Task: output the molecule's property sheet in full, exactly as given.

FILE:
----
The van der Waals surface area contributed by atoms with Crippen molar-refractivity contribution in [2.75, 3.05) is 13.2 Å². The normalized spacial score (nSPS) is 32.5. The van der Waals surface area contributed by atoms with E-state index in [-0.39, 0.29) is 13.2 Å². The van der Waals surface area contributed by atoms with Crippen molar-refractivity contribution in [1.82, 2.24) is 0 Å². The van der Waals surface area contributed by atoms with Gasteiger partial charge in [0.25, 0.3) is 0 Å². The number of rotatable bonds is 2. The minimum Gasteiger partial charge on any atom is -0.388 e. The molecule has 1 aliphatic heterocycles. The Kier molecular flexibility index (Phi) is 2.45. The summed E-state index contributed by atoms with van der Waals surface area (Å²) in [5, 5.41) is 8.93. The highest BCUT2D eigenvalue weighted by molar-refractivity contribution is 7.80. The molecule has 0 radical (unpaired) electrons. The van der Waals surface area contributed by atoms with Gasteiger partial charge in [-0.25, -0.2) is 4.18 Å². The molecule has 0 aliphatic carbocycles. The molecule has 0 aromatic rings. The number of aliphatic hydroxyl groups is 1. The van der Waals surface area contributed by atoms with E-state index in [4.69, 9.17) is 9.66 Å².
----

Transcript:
The van der Waals surface area contributed by atoms with Crippen molar-refractivity contribution in [2.75, 3.05) is 13.2 Å². The normalized spacial score (nSPS) is 32.5. The van der Waals surface area contributed by atoms with E-state index in [-0.39, 0.29) is 13.2 Å². The van der Waals surface area contributed by atoms with Crippen molar-refractivity contribution in [1.82, 2.24) is 0 Å². The van der Waals surface area contributed by atoms with Gasteiger partial charge in [0.25, 0.3) is 0 Å². The number of rotatable bonds is 2. The minimum Gasteiger partial charge on any atom is -0.388 e. The molecule has 1 aliphatic heterocycles. The Kier molecular flexibility index (Phi) is 2.45. The summed E-state index contributed by atoms with van der Waals surface area (Å²) in [5, 5.41) is 8.93. The highest BCUT2D eigenvalue weighted by molar-refractivity contribution is 7.80. The molecule has 0 radical (unpaired) electrons. The van der Waals surface area contributed by atoms with Gasteiger partial charge in [-0.25, -0.2) is 4.18 Å². The molecule has 0 aliphatic carbocycles. The molecule has 0 aromatic rings. The number of aliphatic hydroxyl groups is 1. The van der Waals surface area contributed by atoms with E-state index in [4.69, 9.17) is 9.66 Å².